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Why is Law important?

Attorney at law play a crucial role in sustainability reporting processes for companies by ensuring legal compliance, managing regulatory risks, and providing guidance on transparent and accurate disclosure of information. Their expertise helps navigate complex legal frameworks related to environmental, social, and governance (ESG) matters, promoting responsible business practices and safeguarding the company's reputation. 

From Law to Impact: Legal Insight, Ethical Outcomes

Sustainability reporting has emerged as a cornerstone for  modern businesses, reflecting a commitment to environmental, social, and governance (ESG) principles. In this dynamic landscape, attorneys at law play a pivotal role in guiding companies through the intricate legal dimensions of sustainability reporting. 

Legist are instrumental in ensuring that a company's sustainability reporting aligns with the ever-evolving legal landscape. 

Legist navigate through a myriad of regulations, ensuring compliance with international, national,  and industry-specific standards. By identifying and addressing legal risks associated with ESG matters, they contribute to the creation of robust and legally sound sustainability reports. 

Sustainability reporting demands transparency and accuracy in disclosing information related to a company's environmental impact, social initiatives, and governance practices. Legist provides essential guidance to ensure that the disclosure meets legal standards. 

This not only safeguards the company from legal challenges but also fosters trust among stakeholders by presenting an authentic portrayal of the organisation's commitment to sustainability. 



Eco-Friendly or Ego- Friendly?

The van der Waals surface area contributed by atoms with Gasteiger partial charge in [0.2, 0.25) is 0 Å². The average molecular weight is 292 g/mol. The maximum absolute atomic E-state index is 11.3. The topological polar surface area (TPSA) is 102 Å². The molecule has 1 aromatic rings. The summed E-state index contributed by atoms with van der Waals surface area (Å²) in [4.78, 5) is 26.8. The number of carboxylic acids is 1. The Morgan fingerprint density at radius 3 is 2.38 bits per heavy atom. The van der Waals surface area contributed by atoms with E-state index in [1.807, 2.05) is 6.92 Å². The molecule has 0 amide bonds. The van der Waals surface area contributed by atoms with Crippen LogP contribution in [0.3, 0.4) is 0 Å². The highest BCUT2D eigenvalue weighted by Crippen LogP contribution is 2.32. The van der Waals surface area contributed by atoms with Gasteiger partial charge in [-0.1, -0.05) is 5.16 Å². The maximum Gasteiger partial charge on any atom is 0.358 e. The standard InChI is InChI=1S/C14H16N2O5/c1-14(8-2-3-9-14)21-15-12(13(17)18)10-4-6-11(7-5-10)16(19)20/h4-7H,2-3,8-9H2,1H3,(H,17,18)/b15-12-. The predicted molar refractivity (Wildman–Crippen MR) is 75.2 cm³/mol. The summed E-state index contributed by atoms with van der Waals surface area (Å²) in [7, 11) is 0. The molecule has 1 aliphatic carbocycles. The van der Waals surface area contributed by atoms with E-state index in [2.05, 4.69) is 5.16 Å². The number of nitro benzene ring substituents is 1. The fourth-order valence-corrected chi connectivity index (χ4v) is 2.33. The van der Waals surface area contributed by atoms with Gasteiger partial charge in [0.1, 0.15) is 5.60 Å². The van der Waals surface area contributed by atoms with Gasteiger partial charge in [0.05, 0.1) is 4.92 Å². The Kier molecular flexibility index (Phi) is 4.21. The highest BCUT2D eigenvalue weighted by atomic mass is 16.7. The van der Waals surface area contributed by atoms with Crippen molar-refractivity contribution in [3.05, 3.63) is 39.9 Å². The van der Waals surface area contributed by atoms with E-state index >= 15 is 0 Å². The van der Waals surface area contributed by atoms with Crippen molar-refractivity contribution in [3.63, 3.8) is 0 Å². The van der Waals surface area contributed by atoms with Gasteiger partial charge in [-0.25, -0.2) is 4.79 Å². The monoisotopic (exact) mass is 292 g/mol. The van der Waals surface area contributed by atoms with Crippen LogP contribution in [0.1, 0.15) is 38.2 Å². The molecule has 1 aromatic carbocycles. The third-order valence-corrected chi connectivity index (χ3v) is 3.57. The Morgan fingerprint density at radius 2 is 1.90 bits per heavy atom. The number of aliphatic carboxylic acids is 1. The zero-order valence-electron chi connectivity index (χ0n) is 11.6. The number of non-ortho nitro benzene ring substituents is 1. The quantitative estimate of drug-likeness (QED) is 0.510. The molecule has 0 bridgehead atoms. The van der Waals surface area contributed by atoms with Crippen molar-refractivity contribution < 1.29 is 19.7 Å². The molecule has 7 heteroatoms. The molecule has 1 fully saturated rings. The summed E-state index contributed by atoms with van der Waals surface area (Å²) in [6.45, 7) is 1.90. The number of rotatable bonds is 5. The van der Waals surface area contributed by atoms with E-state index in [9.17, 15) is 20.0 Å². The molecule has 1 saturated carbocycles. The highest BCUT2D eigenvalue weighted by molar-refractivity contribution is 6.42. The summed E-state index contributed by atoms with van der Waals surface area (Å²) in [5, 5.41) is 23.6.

Faking Green: Unmasking Environmental Deception, Hiding Behind False Sustainability


Many companies which are called fraudulent greenwashers aim to gain both the social and financial benefits of being sustainable organizations, so they pretend like sustainable businesses, and claim that they have sustainable process, serve or products without doing much of actual effort. Vanessa Burbano suggested that Greenwashing is a conflict between reported and real behavior.  According to an international environmental law charity ClientEarth which has taken several large businesses to court on accusation of greenwashing which is described “… where a company uses advertising and public messaging to try to appear to be environmentally green and follow sustainable practices- greener than it really is. It’s also a technique certain companies use to distract consumers from the fact that their business model and activities do a lot of environmental harm and damage.” 


Sustainability Beyond Illusion: It’s What You Do, Not What You Say 


If the companies do not stay away from getting into hot water over climate change claims, it has to live through harsh conditions. A fraudulent practice which is called “greenwashing” can lead to corporate failure. In other words, when it is explored that the company’s activities do not respect society’s moral values, it will conclude as company’s failure. How can businesses get ahead of blame like this? Because from both ethical and legal perspectives, businesses have to ensure their words mirror their actions.  Many well-known businesses are blamed to do “greenwashing”. An accusation can seriously damage a brand. Avoiding bad reputation has significant importance in protecting the future of companies. Reputational issues, financial losses are some of the consequences stemming from such unethical behaviors, and additionally it results in the organization losing its social contract to operate described rights and responsibilities associated with sets of formal and informal agreements between societal and their sovereign government or other actor to boot. Tracking legitimacy is very important for the business to survive and avoid the corporate to collapse and it can be ensured by adjusting to the institutional setting.